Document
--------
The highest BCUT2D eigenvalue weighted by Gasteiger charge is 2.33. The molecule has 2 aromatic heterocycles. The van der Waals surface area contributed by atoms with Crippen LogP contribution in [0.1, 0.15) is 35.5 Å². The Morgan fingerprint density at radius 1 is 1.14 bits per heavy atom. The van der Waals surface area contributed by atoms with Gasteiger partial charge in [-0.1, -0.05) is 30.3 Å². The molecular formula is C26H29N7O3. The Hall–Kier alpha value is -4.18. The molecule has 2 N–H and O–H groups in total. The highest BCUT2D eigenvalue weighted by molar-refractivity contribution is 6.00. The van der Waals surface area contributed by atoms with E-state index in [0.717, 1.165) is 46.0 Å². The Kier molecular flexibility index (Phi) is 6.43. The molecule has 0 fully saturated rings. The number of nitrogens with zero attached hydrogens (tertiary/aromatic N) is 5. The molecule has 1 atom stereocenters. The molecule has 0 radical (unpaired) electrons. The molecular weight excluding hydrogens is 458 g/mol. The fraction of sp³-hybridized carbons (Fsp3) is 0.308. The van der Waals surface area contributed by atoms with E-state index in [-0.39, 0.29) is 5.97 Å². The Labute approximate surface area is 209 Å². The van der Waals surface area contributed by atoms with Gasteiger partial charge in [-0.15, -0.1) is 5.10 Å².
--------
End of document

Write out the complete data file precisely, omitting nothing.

The highest BCUT2D eigenvalue weighted by Gasteiger charge is 2.33. The molecule has 2 aromatic heterocycles. The van der Waals surface area contributed by atoms with Crippen LogP contribution in [0.1, 0.15) is 35.5 Å². The Morgan fingerprint density at radius 1 is 1.14 bits per heavy atom. The van der Waals surface area contributed by atoms with Gasteiger partial charge in [-0.1, -0.05) is 30.3 Å². The molecular formula is C26H29N7O3. The Hall–Kier alpha value is -4.18. The molecule has 2 N–H and O–H groups in total. The highest BCUT2D eigenvalue weighted by molar-refractivity contribution is 6.00. The van der Waals surface area contributed by atoms with E-state index in [0.717, 1.165) is 46.0 Å². The Kier molecular flexibility index (Phi) is 6.43. The molecule has 0 fully saturated rings. The number of nitrogens with zero attached hydrogens (tertiary/aromatic N) is 5. The molecule has 1 atom stereocenters. The molecule has 0 radical (unpaired) electrons. The molecular weight excluding hydrogens is 458 g/mol. The fraction of sp³-hybridized carbons (Fsp3) is 0.308. The van der Waals surface area contributed by atoms with E-state index in [-0.39, 0.29) is 5.97 Å². The Labute approximate surface area is 209 Å². The van der Waals surface area contributed by atoms with Gasteiger partial charge in [-0.15, -0.1) is 5.10 Å².